Prebiotic Material in the Universe Organic Material in the Universe

Observations carried out in recent decades at millimetre wavelengths by radio telescopes have shown that the interstellar medium is rich in complex organic molecules (Table 9.2). This wavelength region is particularly suitable for such studies because of the size of the molecules: relatively large, their fundamental frequencies are lower than those of smaller molecules.

Most of the polyatomic molecules have been detected in the interstellar medium, in particular in dense molecular clouds. The temperature there is sufficiently low (10—20 K) that any gaseous molecule that encounters a solid grain is immediately captured to form a layer of ice. The organic molecules incorporated in this layer are subject to ultraviolet radiation from nearby stars, which accelerates their evolution into even more complex refractory molecules. If the grain happens to become part of the denser and hotter environment of a star in the process of formation, these molecules, returning to the gaseous state, will enrich the ambient protoplanetary medium.

The circumstellar envelopes of evolved stars, in particular of stars rich in carbon, is also a medium where complex organic molecules are found in abundance, in particular the polycyclic aromatic hydrocarbons (PAH). When the envelope of one of these stars is ejected, these molecules enrich the surrounding interstellar medium. Currently more than 120 interstellar molecules are known (Table 9.2), the largest being HCnN, consisting of 13 atoms, 11 of which are carbon. In addition to these molecules, which have been identified individually in their gaseous phase by their spectrum at millimetre wavelengths, since the 1980s, PAHs have also been found. These are cyclic organic molecules, identified from their infrared spectra (Fig. 9.6), in which several tens of atoms are bound to their benzene groups.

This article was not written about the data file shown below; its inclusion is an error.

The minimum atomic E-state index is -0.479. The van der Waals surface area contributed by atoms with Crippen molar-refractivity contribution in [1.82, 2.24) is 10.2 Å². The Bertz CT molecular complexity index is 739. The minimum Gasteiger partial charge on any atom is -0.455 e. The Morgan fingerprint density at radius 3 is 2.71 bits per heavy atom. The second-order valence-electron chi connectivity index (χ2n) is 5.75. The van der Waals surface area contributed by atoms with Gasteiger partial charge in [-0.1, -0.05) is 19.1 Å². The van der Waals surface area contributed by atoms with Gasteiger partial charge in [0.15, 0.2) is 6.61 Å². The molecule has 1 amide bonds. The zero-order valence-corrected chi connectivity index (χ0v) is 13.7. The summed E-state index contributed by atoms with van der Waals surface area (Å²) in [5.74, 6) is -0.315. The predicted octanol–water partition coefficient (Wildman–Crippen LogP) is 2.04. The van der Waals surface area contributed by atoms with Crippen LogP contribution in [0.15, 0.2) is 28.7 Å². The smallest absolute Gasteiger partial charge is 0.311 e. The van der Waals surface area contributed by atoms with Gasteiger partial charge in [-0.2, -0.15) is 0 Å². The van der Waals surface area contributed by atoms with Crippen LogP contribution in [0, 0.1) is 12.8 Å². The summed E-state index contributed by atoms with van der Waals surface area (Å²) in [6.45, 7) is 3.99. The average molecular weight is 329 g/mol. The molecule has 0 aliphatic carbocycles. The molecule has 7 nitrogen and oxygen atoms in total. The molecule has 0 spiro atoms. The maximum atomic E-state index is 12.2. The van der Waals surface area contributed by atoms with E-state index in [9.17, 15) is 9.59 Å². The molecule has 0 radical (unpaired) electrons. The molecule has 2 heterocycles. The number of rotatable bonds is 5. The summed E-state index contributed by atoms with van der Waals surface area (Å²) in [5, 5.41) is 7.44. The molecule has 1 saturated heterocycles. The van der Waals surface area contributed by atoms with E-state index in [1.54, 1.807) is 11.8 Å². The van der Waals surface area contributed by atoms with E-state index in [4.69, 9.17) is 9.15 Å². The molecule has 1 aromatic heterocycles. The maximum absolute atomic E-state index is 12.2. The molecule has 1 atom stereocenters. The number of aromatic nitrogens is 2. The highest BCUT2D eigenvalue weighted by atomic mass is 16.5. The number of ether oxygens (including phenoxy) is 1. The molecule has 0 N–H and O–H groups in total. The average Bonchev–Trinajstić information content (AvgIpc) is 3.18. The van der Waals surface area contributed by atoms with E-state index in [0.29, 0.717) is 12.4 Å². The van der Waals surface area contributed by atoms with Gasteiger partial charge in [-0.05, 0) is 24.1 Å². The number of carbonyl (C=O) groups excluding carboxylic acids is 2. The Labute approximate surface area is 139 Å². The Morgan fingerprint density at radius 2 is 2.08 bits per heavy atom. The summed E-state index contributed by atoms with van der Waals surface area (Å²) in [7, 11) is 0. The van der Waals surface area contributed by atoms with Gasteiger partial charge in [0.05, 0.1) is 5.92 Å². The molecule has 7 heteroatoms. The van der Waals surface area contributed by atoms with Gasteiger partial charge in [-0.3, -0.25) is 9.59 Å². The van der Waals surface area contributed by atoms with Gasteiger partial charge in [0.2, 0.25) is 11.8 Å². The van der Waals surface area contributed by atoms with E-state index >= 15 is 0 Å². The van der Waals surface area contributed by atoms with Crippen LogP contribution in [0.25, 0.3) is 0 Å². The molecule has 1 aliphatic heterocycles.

Table 9.2 Molecules detected in the interstellar medium and in circumstellar envelopes [After Gilmour and Sephton, 2003]

2 atoms

2 atoms

Table 9.2 Molecules detected in the interstellar medium and in circumstellar envelopes [After Gilmour and Sephton, 2003]

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